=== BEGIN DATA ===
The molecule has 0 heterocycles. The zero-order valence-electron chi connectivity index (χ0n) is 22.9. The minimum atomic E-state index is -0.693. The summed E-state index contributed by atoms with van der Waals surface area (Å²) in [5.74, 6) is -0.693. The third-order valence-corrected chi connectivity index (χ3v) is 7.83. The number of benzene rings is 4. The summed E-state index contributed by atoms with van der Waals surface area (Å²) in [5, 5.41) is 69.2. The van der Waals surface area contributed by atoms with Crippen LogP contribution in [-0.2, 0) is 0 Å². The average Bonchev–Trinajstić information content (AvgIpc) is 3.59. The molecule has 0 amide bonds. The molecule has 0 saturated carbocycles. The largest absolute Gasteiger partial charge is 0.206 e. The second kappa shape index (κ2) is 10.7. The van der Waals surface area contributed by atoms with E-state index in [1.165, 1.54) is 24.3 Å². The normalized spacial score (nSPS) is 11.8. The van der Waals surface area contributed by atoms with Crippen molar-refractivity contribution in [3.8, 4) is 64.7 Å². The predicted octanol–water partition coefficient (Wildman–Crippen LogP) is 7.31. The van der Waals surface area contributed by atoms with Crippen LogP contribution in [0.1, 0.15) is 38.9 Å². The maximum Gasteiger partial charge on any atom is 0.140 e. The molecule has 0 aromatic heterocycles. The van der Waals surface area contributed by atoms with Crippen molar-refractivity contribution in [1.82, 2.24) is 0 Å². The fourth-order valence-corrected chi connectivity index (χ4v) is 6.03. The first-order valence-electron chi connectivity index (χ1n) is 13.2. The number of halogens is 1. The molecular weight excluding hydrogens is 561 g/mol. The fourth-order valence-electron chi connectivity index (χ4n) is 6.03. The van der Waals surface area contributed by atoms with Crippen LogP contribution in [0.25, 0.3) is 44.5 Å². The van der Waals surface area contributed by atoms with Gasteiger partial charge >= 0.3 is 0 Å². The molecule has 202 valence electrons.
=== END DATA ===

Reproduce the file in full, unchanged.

The molecule has 0 heterocycles. The zero-order valence-electron chi connectivity index (χ0n) is 22.9. The minimum atomic E-state index is -0.693. The summed E-state index contributed by atoms with van der Waals surface area (Å²) in [5.74, 6) is -0.693. The third-order valence-corrected chi connectivity index (χ3v) is 7.83. The number of benzene rings is 4. The summed E-state index contributed by atoms with van der Waals surface area (Å²) in [5, 5.41) is 69.2. The van der Waals surface area contributed by atoms with Crippen LogP contribution in [-0.2, 0) is 0 Å². The average Bonchev–Trinajstić information content (AvgIpc) is 3.59. The molecule has 0 amide bonds. The molecule has 0 saturated carbocycles. The largest absolute Gasteiger partial charge is 0.206 e. The second kappa shape index (κ2) is 10.7. The van der Waals surface area contributed by atoms with E-state index in [1.165, 1.54) is 24.3 Å². The normalized spacial score (nSPS) is 11.8. The van der Waals surface area contributed by atoms with Crippen molar-refractivity contribution in [3.8, 4) is 64.7 Å². The predicted octanol–water partition coefficient (Wildman–Crippen LogP) is 7.31. The van der Waals surface area contributed by atoms with Crippen LogP contribution in [0.1, 0.15) is 38.9 Å². The maximum Gasteiger partial charge on any atom is 0.140 e. The molecule has 0 aromatic heterocycles. The van der Waals surface area contributed by atoms with Crippen molar-refractivity contribution in [1.82, 2.24) is 0 Å². The fourth-order valence-corrected chi connectivity index (χ4v) is 6.03. The first-order valence-electron chi connectivity index (χ1n) is 13.2. The number of halogens is 1. The molecular weight excluding hydrogens is 561 g/mol. The fourth-order valence-electron chi connectivity index (χ4n) is 6.03. The van der Waals surface area contributed by atoms with Crippen LogP contribution in [0.25, 0.3) is 44.5 Å². The van der Waals surface area contributed by atoms with Gasteiger partial charge >= 0.3 is 0 Å². The molecule has 202 valence electrons.